Venture capital investments in Latin America exploded in 2021


Shu Nyatta’s friends thought he was crazy when he said he was going to move to Miami and start investing in businesses in Latin America.

“Now that’s an uninteresting thing to say,” he said. “It’s so funny, but it’s just a testament to how few people know the future.”

Nyatta was at the start of the “LatAm thesis” in 2019 when he helped launch SoftBank’s $5 billion investment fund focused on the economic region known as “LatAm,” consisting of Mexico, Central America and South America. You can forgive his friends for thinking that was a far-fetched proposition — in the previous two years combined, LatAm startups had raised just $3.9 billion, and Nyatta was entering the market with a fund. more important than that.

It’s not so unorthodox now. Over the past year, venture capitalists have realized the opportunity offered by Latin America and made it the fastest growing investment region in the world. (Investors have also discovered Miami, and moved there in droves.)

In 2021, venture capitalists invested $14.8 billion in startups in Latin America. The nearly $15 billion was more than the previous six years of venture capital investment combined, according to PitchBook. Companies like Sequoia have started posting blog posts saying the time has finally come for the region.

“Before, we had to explain: why LatAm?” said Mike Packer of QED, an investor whose fintech-focused business had already made four investments in Latin America before joining in 2016, and now has more than 40. last year. … We saw a bunch of new funds come into the market because all of a sudden the LatAm thesis was known. The cat was out of the bag, if you will.

The question now is who will stay. Already, investors who haven’t built large portfolios, especially the hardest-hit growth-stage investors, have begun to pull back. Some funds that have made a lot of investments and are invested in the region are sticking around to protect their interests, Nyatta said.

“All other capital is gone,” he said. “He disappeared.”

After a wild year globally for the venture capital ecosystem, a downturn in 2022 is already a challenge for anyone who truly believed in investing in the LatAm thesis opportunities and was content with opportunistic marketing from the founders with a blog post.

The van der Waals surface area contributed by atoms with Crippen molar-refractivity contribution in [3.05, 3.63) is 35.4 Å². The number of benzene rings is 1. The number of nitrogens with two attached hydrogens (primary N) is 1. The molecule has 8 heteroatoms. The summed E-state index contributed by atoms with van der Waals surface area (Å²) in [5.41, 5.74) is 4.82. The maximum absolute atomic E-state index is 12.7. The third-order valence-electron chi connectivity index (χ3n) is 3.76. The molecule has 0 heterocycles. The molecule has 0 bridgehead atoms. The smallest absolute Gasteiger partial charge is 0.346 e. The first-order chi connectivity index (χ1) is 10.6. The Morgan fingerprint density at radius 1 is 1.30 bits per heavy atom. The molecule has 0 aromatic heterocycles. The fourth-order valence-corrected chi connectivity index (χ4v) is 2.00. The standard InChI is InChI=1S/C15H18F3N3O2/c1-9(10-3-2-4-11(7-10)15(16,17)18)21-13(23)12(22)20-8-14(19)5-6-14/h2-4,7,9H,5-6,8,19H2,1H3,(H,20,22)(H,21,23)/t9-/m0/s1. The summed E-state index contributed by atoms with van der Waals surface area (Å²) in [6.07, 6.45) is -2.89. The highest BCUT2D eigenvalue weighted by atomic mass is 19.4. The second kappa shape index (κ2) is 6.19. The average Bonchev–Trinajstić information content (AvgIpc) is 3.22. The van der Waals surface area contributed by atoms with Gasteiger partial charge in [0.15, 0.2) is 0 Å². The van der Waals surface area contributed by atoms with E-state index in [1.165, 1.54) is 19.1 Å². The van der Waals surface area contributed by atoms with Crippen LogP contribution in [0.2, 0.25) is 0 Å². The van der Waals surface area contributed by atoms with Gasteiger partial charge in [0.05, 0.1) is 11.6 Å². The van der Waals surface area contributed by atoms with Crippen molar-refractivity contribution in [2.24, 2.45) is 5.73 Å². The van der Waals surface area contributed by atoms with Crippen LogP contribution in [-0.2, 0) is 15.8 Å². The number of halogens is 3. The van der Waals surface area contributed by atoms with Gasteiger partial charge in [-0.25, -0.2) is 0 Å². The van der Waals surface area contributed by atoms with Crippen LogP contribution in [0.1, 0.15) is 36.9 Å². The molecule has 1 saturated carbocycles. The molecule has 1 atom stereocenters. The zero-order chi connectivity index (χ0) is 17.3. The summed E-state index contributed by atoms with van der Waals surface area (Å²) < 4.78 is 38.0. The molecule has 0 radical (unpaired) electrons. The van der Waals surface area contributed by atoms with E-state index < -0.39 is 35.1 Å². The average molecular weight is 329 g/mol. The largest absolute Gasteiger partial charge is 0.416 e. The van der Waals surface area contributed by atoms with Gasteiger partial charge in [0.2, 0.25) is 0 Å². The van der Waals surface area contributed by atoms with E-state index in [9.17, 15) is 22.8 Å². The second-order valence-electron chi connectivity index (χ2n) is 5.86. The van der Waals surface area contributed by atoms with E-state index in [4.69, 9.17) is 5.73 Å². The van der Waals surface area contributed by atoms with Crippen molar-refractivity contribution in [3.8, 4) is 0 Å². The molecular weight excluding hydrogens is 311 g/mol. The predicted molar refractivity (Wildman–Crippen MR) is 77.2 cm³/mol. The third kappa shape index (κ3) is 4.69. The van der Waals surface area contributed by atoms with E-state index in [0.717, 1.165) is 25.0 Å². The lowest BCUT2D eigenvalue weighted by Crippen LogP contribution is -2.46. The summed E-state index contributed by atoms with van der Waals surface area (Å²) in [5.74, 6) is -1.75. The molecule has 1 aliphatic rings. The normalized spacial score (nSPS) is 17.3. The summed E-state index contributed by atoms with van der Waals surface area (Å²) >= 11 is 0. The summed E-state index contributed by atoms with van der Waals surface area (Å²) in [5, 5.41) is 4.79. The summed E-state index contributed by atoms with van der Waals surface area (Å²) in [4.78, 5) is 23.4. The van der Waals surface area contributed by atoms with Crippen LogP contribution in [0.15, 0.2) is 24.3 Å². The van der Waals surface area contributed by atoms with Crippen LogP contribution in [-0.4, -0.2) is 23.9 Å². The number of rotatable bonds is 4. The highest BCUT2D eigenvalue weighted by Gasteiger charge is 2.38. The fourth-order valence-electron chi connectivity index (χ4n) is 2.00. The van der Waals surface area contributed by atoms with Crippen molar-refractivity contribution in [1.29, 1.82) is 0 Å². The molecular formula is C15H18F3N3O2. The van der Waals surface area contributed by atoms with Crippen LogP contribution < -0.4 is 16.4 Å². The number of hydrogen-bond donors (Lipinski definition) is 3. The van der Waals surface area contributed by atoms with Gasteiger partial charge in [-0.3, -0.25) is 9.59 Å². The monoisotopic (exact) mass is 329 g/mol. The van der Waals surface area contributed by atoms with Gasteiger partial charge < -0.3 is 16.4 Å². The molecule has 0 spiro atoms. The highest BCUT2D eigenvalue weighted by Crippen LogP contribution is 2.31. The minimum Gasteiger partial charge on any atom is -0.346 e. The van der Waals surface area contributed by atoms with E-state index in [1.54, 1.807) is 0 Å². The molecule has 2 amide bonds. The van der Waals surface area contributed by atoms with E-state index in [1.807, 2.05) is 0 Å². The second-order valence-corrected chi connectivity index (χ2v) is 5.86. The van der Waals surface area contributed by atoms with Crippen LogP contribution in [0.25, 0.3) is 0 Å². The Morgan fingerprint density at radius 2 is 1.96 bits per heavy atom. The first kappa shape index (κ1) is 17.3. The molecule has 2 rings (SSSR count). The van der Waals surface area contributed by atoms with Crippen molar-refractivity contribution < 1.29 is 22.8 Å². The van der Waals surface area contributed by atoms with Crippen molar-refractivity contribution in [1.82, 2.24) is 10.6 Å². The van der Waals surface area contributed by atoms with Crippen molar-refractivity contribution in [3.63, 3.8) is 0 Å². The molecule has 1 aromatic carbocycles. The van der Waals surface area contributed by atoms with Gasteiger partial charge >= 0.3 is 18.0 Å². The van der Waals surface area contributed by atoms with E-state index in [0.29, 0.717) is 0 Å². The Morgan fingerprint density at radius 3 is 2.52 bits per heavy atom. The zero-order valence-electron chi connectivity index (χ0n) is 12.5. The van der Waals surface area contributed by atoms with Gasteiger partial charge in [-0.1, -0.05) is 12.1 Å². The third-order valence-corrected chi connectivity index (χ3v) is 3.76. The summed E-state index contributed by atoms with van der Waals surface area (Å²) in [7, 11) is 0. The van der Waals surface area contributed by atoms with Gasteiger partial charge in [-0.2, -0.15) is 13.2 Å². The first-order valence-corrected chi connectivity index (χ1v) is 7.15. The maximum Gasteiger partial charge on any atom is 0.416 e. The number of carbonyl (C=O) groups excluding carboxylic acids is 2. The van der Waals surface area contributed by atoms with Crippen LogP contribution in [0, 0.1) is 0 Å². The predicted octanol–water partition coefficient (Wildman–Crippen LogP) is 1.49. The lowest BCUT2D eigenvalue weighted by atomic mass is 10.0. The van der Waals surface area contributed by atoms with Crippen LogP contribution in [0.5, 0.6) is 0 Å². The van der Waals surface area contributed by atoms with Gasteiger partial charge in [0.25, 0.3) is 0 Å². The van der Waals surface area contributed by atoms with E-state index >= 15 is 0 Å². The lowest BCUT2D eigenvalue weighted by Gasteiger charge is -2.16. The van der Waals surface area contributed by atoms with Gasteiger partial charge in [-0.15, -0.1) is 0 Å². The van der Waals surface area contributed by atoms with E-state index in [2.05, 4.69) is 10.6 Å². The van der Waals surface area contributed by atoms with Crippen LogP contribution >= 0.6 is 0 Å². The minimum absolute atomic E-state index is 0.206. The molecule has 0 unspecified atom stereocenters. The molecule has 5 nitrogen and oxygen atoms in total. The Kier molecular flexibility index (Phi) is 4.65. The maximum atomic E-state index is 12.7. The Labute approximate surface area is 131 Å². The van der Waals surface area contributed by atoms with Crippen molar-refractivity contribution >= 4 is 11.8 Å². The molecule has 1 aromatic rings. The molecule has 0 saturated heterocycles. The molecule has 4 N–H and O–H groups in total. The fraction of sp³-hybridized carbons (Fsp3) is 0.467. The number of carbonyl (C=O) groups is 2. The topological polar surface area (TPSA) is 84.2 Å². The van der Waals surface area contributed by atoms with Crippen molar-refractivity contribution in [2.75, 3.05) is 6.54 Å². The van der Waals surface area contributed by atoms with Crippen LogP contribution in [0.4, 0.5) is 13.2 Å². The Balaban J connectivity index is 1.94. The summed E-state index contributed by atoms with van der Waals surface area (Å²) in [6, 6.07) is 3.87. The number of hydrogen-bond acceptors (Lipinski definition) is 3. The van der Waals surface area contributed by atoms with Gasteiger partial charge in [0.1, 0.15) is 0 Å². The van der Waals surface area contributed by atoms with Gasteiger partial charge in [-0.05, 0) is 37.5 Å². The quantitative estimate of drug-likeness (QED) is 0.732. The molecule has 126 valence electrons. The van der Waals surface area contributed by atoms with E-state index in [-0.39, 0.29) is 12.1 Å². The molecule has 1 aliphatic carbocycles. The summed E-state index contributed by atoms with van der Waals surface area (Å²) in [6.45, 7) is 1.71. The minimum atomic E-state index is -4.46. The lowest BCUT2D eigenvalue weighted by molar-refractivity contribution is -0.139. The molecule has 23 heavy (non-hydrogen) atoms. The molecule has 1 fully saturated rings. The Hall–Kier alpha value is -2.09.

The “LatAm thesis”

SoftBank was one of the biggest whales to enter the LatAm ecosystem when it caused a stir with a $5 billion fund in 2019.

According to Nyatta, former Sprint CEO and SoftBank head Marcelo Claure was frustrated sitting in his office in Tokyo as he watched a parade of entrepreneurs enter to introduce Masa Son and saw none. not many who, like him, were Latin. America. After meeting more than 30 founders in Miami and doing a quick tour of Brazil, Colombia, Mexico and Argentina in a week, Nyatta found himself “blown away” by the founders and the opportunities he saw.

Latin America has always been underfunded compared to other regions of the world. For a while, it was hot for venture capital firms to set up a Chinese fund or an Indian fund (Sequoia has both). Even Southeast Asia has seen a surge in venture capital investment following the rise of companies like Grab, Gojek and Tokopedia.

Latin America has a population similar in size to Southeast Asia, also young and digitally native, and has twice the region’s GDP: However, it was still only receiving half the funding in 2019.

“The arbitrage opportunity hit me as soon as I joined VC,” said Lightspeed’s Mercedes Bent, who began investing for the firm in Latin America when she became a firm partner at San Francisco in 2019. “My investment thesis is to go to underrepresented regions and founders and give them capital, because I think you can get really good returns that way.

The tech ecosystem in Latin America has also matured in recent years. Local venture capital funds like Kaszek, Monashees and Canary had invested in a strong seed and start-up ecosystem. Many local entrepreneurs worked as scouts or referred business to larger US and global funds.

A wave of startup founders and employees were now on their second and third ventures. Groupon and Uber created “mafias” of entrepreneurs who created local operations for these US-based companies before starting their own business. Rocket Internet had many Latin American companies in its heyday that created their own ecosystem.

The most talked about, however, is the “Mafia Rappi”. The founders of Rappi joined Y Combinator’s 2016 winter group, then returned to Colombia to create their food delivery startup. Although it has no exit yet, the startup has already become something of a legendary entrepreneurial school, with some venture capitalists estimating that 100 startups have emerged from its alumni pool.

For Nyatta, Bent and others, the region had moved past an old stigma of only “cutting and pasting” ideas from existing high-profile startups. Particularly strong markets had emerged in Brazil and Mexico.


While the SoftBank megafund was one of the first major signals for other investors to start taking a look at the region, an even bigger signal came in 2021 when Warren Buffett’s Berkshire Hathaway invested $500 million. dollars in Brazilian fintech Nubank.